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I see presently that many countries outside the U.S. have negative rate government bonds. So you buy one for $101 and in 5 years you get $100 back (face value). (I picked numbers for simplicity).

I understand the bond would be more difficult for someone to steal and cash; but that does not seem a large value. If you just hold cash you can use it at anytime. There is no inflation protection.

What am I missing?

marked as duplicate by Chris W. Rea, D Stanley, Dheer, JoeTaxpayer investing Aug 12 at 9:40

This question has been asked before and already has an answer. If those answers do not fully address your question, please ask a new question.

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If we exclude speculation about future value, there's one rather simple reason to buy such a bond:

If you're looking for a safe way to store a lot of money, this is in fact the cheapest option.

Let's assume you're a bank with a lot of money that your customers gave you. This money must be stored somewhere. Of course you can lend it to other customers charging an interest rate which is basically how banks earn (a part of their) money. However, there's always a risk associated with that so that's not an option for all the money you get. Remember, it's not your money and there're laws on what you can and can't do with it!

Next thing you could do is deposit any leftover money at the European Central Bank. There's no risk, but the ECB will take a fee of I think 0.4% p.a. at the moment, which is quite a lot.

You may think of storing all that money in cash, but I think it's rather obvious that handling and storing millions or even billions in cash will cost something.

Finally, you may lend your money to a country like Germany which is considered quite safe, too, but only costs about 0.1% p.a.

  • There are also certain types of investors who are legally restricted to few investments that are considered safe, and these government bonds are in the allowed class (e.g. trustees, IIRC also certain types of insurance money) – cbeleites Aug 9 at 20:54
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Why would one buy a bond with a negative rate?

Buying a bond with a negative redemption yield can be profitable in real terms in a period deflation. If deflation sends prices down by 4% and you receive back 99% of your money, then in "real terms" you are up (about) 3%.

Compare this to buying a bond with a positive redemption yield, buy whose yield is insufficient to account for inflation. Here, upon redemption, you will have lost money in "real terms".

So it would make sense to buy bonds with negative redemption yields if you anticipate an extended period of deflation.

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    This doesn't make sense by itself because even in a period of deflation, you'd be better off just doing nothing. The bond would have to provide something else of value for it to make sense. – LunarGuardian Aug 9 at 18:52
  • @LunarGuardian In a period of deflation, economic conditions are dire and banks in particular suffer enormously. The risk of bank failures means that most institutions will prefer the zero-risk rating that government bonds offer, even if it means paying a fee via negative yield. Individuals may choose to leave their money in cash. However, the question being asked by the OP is why would people buy negative yielding bonds, not what is the best way to handle the situation. – Nick R Aug 9 at 23:05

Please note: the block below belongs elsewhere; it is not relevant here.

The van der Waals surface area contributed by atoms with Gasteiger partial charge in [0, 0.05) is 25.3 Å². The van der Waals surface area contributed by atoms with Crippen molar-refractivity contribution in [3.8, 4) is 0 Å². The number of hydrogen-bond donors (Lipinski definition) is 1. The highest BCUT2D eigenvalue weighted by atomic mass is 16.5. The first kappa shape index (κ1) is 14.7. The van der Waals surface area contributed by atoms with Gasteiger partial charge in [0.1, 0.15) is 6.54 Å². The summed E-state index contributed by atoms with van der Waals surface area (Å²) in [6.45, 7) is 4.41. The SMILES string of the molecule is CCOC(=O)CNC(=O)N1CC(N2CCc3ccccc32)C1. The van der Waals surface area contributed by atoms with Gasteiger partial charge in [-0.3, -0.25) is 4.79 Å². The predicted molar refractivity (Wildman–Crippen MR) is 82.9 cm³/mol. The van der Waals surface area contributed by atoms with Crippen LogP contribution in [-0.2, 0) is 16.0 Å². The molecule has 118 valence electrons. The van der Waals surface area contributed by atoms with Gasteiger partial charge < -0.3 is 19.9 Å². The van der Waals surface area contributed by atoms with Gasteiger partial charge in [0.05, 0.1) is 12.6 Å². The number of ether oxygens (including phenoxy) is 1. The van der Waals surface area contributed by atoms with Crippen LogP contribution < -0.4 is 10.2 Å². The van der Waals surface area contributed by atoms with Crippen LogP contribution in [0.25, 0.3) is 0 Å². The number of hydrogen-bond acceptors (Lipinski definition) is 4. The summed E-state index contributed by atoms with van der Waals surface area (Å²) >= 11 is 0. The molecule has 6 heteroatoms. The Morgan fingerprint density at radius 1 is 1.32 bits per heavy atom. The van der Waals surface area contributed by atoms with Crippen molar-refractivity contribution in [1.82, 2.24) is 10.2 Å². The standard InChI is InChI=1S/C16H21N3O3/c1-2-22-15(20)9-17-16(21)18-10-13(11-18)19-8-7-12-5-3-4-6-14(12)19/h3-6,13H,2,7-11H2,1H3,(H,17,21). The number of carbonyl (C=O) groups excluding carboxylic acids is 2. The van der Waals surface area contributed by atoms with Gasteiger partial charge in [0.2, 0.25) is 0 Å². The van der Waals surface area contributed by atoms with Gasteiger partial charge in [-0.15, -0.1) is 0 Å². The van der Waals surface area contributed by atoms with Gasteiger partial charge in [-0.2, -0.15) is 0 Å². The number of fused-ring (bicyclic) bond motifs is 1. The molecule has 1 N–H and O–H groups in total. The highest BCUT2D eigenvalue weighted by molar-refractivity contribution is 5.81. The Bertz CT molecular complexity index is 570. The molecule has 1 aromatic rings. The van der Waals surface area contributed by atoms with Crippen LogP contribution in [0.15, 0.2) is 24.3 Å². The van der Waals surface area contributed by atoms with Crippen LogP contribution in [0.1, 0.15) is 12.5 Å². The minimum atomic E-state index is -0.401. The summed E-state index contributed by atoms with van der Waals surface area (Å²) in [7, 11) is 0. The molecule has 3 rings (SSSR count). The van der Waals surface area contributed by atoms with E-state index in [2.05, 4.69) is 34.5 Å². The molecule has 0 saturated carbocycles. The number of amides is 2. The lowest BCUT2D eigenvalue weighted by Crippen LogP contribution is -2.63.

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Because you expect to sell the bond at $102 as soon as possible

who cares about what happens in 5 years

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    Which raises the obvious question of why would the next person buy at $102? Because they can sell to someone at $103? Can't go on for ever... – AakashM Aug 9 at 7:59
  • @AakashM is that an obvious question? Someone is going to lose, if you are in the markets and havent accepted greater fool theory then get out of the markets. – CQM Aug 9 at 8:24
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    Yes, it's an obvious question. It requires understanding why someone would buy a negative-yield bond even without the possibility of flipping it for more, though. If yields drop even further, you can sell your bond for a premium as long as that premium is less than the loss associated with the current yield. For example, if rates drop further and now a new buyer can only get $99 in return for a $101 investment, your bond is a better option. You can sell it for $101.50, earning you a profit and limiting the buyer's loss to $1.50 rather than $2. – chepner Aug 9 at 17:54
  • See @Thomas's answer for why someone would feel compelled to choose between your bond and a new bond, rather than holding money in the first place. In some sense, this is similar to shorting a stock; you buy a bond now because you think the yield will drop further in the future, just like you short a stock if you think its price will drop later. – chepner Aug 9 at 17:57
  • @chepner these answers neglect WHY and HOW interest rates are going negative. When you understand that Central Banks with infinite money worldwide are the primary buyers of these negative bonds, pushing the yields further negative, and this monetary policy is not changing, the answer is very easy "because you expect to sell the bond at a greater premium [probably to the central bank]". Buying bonds is the primary way they get new money into the economy. They will hold loss making bonds on their balance sheet till maturity, or crash the market selling them. There are no natural markets here. – CQM Aug 13 at 15:00

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